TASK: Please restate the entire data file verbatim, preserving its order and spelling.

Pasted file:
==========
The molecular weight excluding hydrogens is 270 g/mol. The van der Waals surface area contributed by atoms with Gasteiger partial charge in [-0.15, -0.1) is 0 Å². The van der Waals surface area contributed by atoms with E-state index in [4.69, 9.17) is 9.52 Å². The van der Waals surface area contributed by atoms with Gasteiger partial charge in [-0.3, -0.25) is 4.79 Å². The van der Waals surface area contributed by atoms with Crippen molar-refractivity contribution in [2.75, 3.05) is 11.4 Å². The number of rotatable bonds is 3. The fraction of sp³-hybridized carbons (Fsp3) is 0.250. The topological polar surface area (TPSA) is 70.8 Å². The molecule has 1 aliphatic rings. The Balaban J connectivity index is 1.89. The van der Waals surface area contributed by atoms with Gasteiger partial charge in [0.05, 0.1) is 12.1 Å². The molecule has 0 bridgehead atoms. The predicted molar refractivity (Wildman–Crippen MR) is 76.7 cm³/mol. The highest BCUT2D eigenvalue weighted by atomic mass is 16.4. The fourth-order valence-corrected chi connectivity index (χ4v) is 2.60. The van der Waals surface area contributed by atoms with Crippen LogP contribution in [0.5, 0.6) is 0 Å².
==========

The molecular weight excluding hydrogens is 270 g/mol. The van der Waals surface area contributed by atoms with Gasteiger partial charge in [-0.15, -0.1) is 0 Å². The van der Waals surface area contributed by atoms with E-state index in [4.69, 9.17) is 9.52 Å². The van der Waals surface area contributed by atoms with Gasteiger partial charge in [-0.3, -0.25) is 4.79 Å². The van der Waals surface area contributed by atoms with Crippen molar-refractivity contribution in [2.75, 3.05) is 11.4 Å². The number of rotatable bonds is 3. The fraction of sp³-hybridized carbons (Fsp3) is 0.250. The topological polar surface area (TPSA) is 70.8 Å². The molecule has 1 aliphatic rings. The Balaban J connectivity index is 1.89. The van der Waals surface area contributed by atoms with Gasteiger partial charge in [0.05, 0.1) is 12.1 Å². The molecule has 0 bridgehead atoms. The predicted molar refractivity (Wildman–Crippen MR) is 76.7 cm³/mol. The highest BCUT2D eigenvalue weighted by atomic mass is 16.4. The fourth-order valence-corrected chi connectivity index (χ4v) is 2.60. The van der Waals surface area contributed by atoms with Crippen LogP contribution in [0.5, 0.6) is 0 Å².